Nursing and nurses grossly under-valued – Minister Martin
Nurses and nursing as a profession were grossly undervalued in the twentieth century, the Minister for Health, Micheál Martin, T.D., today (Monday 17th April) told the National Nursing Convention of SIPTU in Killarney.
“It’s our job to change that, change it radically and change it speedily, in the early years of the twenty first century,” the Minister told the delegates.
The Minister said that while nursing is often seen as a very positive but essentially unchanging aspect of life, the reality is that no profession has undergone such massive change, no profession has survived such traumatic challenge, as nursing has. The tendency, the Minister added, has always been to cut nurses down to size by complimenting them.
“It sounds positive,” he said. “But too often, the underlying intent has been a variation on the old comment that the hand that rocks the cradle rules the world: compliment them, praise them to the skies. Don’t treat them as equals. Don’t listen to them. And if they start giving out about it, tell them it’s a vocation. It’s time we faced up to the fact that the history of nursing is a story of gifted healers fighting for professional recognition against waves of prejudice and postponement.”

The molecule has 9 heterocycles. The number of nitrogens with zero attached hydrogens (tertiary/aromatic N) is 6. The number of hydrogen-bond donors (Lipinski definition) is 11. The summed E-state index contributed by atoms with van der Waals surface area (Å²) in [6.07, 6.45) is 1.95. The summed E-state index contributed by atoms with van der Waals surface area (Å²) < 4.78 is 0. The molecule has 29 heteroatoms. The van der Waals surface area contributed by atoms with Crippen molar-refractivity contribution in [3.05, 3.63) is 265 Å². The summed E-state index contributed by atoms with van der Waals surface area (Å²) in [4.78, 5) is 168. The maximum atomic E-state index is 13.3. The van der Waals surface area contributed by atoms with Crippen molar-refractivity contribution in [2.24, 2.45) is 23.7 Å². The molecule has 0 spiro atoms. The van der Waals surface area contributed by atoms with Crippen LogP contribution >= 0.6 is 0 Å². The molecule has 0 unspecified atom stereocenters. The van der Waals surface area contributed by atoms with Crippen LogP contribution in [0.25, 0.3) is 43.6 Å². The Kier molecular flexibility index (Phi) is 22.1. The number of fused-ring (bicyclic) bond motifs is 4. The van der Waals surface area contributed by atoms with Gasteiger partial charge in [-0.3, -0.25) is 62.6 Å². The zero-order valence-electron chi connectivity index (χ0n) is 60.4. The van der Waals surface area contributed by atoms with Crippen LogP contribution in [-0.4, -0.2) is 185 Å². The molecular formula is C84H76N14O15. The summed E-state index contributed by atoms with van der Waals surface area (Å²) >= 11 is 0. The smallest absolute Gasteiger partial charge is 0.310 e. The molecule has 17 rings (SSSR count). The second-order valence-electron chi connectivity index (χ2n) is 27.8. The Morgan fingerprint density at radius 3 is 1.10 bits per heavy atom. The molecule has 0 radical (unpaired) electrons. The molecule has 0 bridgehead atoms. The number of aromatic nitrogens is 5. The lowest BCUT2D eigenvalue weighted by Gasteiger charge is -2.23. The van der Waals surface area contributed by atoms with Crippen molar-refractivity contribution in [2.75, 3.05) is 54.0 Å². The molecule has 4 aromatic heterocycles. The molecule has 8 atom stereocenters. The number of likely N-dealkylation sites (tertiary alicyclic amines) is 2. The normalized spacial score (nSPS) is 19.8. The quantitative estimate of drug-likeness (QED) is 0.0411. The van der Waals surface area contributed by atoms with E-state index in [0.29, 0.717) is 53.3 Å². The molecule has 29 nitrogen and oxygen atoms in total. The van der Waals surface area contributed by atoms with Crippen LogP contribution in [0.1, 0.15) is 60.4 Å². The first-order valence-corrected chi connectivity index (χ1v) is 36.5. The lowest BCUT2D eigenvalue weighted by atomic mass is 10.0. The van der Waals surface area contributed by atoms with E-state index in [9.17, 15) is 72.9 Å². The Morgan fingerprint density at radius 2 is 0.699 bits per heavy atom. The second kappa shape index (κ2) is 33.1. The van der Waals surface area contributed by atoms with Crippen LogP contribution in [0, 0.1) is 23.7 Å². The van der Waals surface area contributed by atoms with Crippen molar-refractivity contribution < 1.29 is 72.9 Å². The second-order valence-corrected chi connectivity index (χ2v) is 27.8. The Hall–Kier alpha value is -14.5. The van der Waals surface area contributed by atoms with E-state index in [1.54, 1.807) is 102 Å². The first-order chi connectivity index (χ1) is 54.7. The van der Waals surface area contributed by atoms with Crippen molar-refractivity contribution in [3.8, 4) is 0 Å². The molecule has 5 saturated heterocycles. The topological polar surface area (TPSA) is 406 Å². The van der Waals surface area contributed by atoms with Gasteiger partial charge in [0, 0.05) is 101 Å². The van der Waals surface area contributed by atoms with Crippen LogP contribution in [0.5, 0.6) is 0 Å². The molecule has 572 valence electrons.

The key task today, he said, was to decisively put the nursing profession in its right position in healthcare, so that the women and men who nurse the sick achieve the public and personal esteem they deserve.
“I want to make major progress in this area during my time as Minister for Health. That’s why I’m pushing for speedy implementation of the comprehensive framework developed by the Nursing Commission for addressing the real underlying problems in nursing and midwifery. Implementing the Commission’s fundamental structural reforms will transform the way nursing is regulated, educated and developed. It will open exciting new clinical career pathways and enhanced opportunities for professional development.”
As part of the settlement of the nurses’ strike involved, agreement was reached between the Department of Health and the Nursing Alliance on a priority Action Plan to implement core recommendations of the Commission on Nursing. The Government has put up £10 million this year to make sure this works and a monitoring committee is going to review progress every quarter. SIPTU is represented on the Monitoring Committee by Kay Collins, who was a member of the Commission on Nursing, and by Fiona Edwards. This partnership approach, proposed by the Commission itself, would, the Minister stated, be key to progressing the huge agenda recommended by the Commission.